RamonafSpanish, Romanian, English Feminine form of Ramón. It was popularized in the English-speaking world by Helen Hunt Jackson's novel Ramona (1884), as well as several subsequent movies based on the book.
SabinafItalian, Spanish, Portuguese, Romanian, Polish, Czech, Slovene, Russian, Croatian, Swedish, Ancient Roman Feminine form of Sabinus, a Roman cognomen meaning "a Sabine" in Latin. The Sabines were an ancient people who lived in central Italy, their lands eventually taken over by the Romans after several wars. According to legend, the Romans abducted several Sabine women during a raid, and when the men came to rescue them, the women were able to make peace between the two groups. This name was borne by several early saints.
SamanthafEnglish, Italian, Dutch Perhaps intended to be a feminine form of Samuel, using the name suffix antha (possibly inspired by Greek ἄνθος (anthos) meaning "flower"). It originated in America in the 18th century but was fairly uncommon until 1964, when it was popularized by the main character on the television show Bewitched.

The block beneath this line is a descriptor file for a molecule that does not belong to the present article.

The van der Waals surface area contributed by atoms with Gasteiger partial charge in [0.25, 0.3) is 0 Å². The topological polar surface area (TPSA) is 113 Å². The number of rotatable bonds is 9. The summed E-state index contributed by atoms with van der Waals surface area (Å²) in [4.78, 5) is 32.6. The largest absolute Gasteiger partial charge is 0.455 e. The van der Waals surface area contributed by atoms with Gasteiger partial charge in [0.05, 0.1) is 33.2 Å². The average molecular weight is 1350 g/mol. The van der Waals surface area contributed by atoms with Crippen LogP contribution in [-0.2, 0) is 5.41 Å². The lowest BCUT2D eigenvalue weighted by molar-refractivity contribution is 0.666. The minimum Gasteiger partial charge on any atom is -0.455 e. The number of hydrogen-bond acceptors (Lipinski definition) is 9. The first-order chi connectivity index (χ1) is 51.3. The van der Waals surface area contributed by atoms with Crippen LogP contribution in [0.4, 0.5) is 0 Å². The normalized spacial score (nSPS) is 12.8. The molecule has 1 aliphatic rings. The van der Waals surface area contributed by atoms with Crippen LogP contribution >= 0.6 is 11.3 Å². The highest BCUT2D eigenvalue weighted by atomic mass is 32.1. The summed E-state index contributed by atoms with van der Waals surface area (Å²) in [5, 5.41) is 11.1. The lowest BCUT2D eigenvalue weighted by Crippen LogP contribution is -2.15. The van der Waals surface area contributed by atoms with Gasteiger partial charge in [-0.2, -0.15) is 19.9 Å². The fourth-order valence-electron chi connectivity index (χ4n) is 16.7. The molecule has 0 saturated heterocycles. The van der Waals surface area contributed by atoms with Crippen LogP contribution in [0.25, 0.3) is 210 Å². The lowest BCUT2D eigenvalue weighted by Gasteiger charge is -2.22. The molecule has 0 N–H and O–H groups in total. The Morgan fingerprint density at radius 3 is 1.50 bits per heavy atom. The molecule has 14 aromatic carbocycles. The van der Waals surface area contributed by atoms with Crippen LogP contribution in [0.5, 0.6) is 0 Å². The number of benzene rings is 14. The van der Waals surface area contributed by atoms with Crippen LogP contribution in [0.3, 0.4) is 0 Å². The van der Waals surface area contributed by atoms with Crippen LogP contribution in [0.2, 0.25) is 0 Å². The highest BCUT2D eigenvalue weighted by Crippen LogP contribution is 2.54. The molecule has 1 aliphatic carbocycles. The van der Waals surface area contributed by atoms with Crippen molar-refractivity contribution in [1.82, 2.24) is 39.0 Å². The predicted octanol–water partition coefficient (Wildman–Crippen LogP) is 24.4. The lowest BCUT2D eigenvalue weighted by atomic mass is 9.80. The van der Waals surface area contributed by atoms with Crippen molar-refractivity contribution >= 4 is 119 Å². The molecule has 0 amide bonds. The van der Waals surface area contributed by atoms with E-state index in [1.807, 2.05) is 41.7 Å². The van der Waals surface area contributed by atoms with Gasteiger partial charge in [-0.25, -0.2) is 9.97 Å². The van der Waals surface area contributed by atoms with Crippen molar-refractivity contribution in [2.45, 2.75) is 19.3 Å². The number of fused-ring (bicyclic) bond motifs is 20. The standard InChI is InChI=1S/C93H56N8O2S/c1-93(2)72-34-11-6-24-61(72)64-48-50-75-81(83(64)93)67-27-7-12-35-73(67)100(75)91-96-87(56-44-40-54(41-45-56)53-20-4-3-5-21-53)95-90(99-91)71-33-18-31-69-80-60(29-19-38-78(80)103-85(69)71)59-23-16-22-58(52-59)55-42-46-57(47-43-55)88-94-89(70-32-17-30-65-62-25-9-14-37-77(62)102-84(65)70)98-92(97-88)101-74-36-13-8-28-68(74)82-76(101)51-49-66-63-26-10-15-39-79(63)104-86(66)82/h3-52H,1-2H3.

SeraphinafEnglish (Rare), German (Rare), Late Roman Feminine form of the Late Latin name Seraphinus, derived from the biblical word seraphim, which was Hebrew in origin and meant "fiery ones". The seraphim were an order of angels, described by Isaiah in the Bible as having six wings each.... [more]
SidoniafLate Roman, Georgian Feminine form of Sidonius. This is the name of a legendary saint from Georgia. She and her father Abiathar were supposedly converted by Saint Nino from Judaism to Christianity.
SidonyfEnglish (Archaic) Feminine form of Sidonius. This name was in use in the Middle Ages, when it became associated with the word sindon (of Greek origin) meaning "linen", a reference to the Shroud of Turin.
TheodorafEnglish, Greek, Ancient Greek Feminine form of Theodore. This name was common in the Byzantine Empire, being borne by several empresses including the influential wife of Justinian in the 6th century.
ÞórafAncient Scandinavian, Icelandic Either a feminine form of Þórr (see Thor) or else a short form of the various Old Norse names beginning with the element Þór. In Norse myth Thora was the wife of the Danish king Ragnar Lodbrok.